Ahead of an initial engine run in the second quarter of this year, Rolls-Royce (Booth N23) has started to assemble the 97,000-pound thrust Trent XWB-97 powerplant that will power the heavier, 308-metric-ton (680,000-pound) max takeoff weight Airbus A350-1000 stretch variant of the new twin-aisle twinjet that has been flying since last June. The first items for the powerplant were arriving in the Rolls-Royce (RR) finished parts stores during January, according to program director Chris Young.
Rolls-Royce (R-R) has completed a 1,500-cycle test of its new Trent 1000-TEN engine and is well into the demonstration phase ahead of formal testing in early 2014, according to T1000 program chief engineer Gareth Jones. In mid-October, the initial demonstrator unit was being stripped down in R-R’s development department as the company prepared to assemble a second test engine.
The European Aviation Safety Agency (EASA) granted ATR 120-minute Etops certification of its new -600 series turboprops last month. This Etops (Extended-range Twin-engine Operational Performance Standards) certification means that the ATR 42-600 and ATR 72-600 versions can now fly as far as 120 minutes (on one engine) from any airport at which they can land.
Boeing has finished modifying the lithium-ion battery systems on all 50 of its 787 Dreamliners in the field and all the airplanes’ operators have re-launched service.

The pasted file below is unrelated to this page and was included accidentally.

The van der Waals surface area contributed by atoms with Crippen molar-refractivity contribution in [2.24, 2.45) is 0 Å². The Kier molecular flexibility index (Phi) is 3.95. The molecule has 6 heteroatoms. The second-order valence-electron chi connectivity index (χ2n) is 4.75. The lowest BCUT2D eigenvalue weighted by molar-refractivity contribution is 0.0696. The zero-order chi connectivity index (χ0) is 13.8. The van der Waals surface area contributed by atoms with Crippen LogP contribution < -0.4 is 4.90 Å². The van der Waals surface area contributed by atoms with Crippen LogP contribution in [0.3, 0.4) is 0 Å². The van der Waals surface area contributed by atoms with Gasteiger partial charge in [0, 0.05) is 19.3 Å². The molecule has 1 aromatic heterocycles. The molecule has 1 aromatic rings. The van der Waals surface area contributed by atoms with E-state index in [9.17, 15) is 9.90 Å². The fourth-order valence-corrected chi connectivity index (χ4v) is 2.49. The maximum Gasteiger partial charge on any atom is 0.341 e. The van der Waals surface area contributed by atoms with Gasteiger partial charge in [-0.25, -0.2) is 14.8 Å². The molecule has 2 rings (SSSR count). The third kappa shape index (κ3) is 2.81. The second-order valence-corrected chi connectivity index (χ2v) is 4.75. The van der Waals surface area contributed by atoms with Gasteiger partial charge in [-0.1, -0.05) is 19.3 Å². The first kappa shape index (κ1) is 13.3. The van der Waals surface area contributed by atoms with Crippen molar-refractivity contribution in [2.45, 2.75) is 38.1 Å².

Acropolis Aviation, a UK-based charter operator offering an Airbus ACJ319 for charter, is exhibiting for the first time at EBACE. Sharing stand 1047 with Avinode, Acropolis Aviation is highlighting its new Arabic and Russian brochures. “These new brochures will ensure we can connect with these growing markets in a clear and direct way,” said CEO Jonathan Bousfield. Acropolis has also entered the social media sphere with a new Twitter account.
One of the largest aircraft on display here at EBACE is a McDonnell Douglas MD-83 operated by Athens-based Amjet Executive (Booth 819), which has its charter business located here in Geneva. The aircraft is fresh out of the workshop having undergone a major overhaul that has turned an airliner workhorse into a VVIP transport that is fit for a head of state.
Airbus is still aiming at a first-half 2014 entry into service for the new A350XWB twin-aisle twinjet, with executive vice president and program head Didier Evrard conceding that the schedule is “tight, but feasible.” In late May, he said the immediate challenge was to complete the first airframe for ground testing and overseeing the supply chain.
Boeing expects the U.S. Federal Aviation Administration (FAA) to issue approval for Rolls-Royce-powered 777s to fly 330-minute ETOPS missions by the end of the first quarter, followed by authorization for Pratt & Whitney-powered airplanes some time near the end of the year.
Lao Airlines, the national airline of Laos, expects to take delivery of its first Avic “Modern Ark” MA600 turboprop “sometime after February,” marking the 56-seat turboprop’s entry into revenue service outside China. The only other two existing MA600s, delivered in December 2010 and September 2011, respectively, operate in China with the Civil Aviation Flight University of China (Cafuc) for training purposes.
Boeing has received type-design approval from the U.S. Federal Aviation Administration (FAA) for up to 330-minute extended operations (ETOPS) for its 777 fleet, the manufacturer announced today.
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